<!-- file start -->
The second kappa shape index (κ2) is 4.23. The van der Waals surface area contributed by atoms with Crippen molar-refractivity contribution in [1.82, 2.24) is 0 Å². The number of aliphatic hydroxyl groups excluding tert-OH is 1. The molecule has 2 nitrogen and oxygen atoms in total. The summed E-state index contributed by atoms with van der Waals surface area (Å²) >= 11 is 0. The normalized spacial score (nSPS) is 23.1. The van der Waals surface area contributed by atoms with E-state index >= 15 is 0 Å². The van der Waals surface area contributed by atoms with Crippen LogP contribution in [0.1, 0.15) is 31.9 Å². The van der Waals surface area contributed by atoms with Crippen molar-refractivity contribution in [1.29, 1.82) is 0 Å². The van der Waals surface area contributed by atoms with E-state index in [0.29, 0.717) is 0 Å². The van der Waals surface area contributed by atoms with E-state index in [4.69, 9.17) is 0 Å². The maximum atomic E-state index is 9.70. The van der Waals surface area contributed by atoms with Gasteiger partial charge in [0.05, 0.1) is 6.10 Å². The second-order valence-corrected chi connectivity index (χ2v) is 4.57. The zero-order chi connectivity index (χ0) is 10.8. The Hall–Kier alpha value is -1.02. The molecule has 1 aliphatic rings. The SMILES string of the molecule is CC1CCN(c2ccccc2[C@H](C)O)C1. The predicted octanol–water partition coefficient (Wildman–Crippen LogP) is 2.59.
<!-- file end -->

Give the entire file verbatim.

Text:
The second kappa shape index (κ2) is 4.23. The van der Waals surface area contributed by atoms with Crippen molar-refractivity contribution in [1.82, 2.24) is 0 Å². The number of aliphatic hydroxyl groups excluding tert-OH is 1. The molecule has 2 nitrogen and oxygen atoms in total. The summed E-state index contributed by atoms with van der Waals surface area (Å²) >= 11 is 0. The normalized spacial score (nSPS) is 23.1. The van der Waals surface area contributed by atoms with E-state index >= 15 is 0 Å². The van der Waals surface area contributed by atoms with Crippen LogP contribution in [0.1, 0.15) is 31.9 Å². The van der Waals surface area contributed by atoms with Crippen molar-refractivity contribution in [1.29, 1.82) is 0 Å². The van der Waals surface area contributed by atoms with E-state index in [0.29, 0.717) is 0 Å². The van der Waals surface area contributed by atoms with E-state index in [4.69, 9.17) is 0 Å². The maximum atomic E-state index is 9.70. The van der Waals surface area contributed by atoms with Gasteiger partial charge in [0.05, 0.1) is 6.10 Å². The second-order valence-corrected chi connectivity index (χ2v) is 4.57. The zero-order chi connectivity index (χ0) is 10.8. The Hall–Kier alpha value is -1.02. The molecule has 1 aliphatic rings. The SMILES string of the molecule is CC1CCN(c2ccccc2[C@H](C)O)C1. The predicted octanol–water partition coefficient (Wildman–Crippen LogP) is 2.59.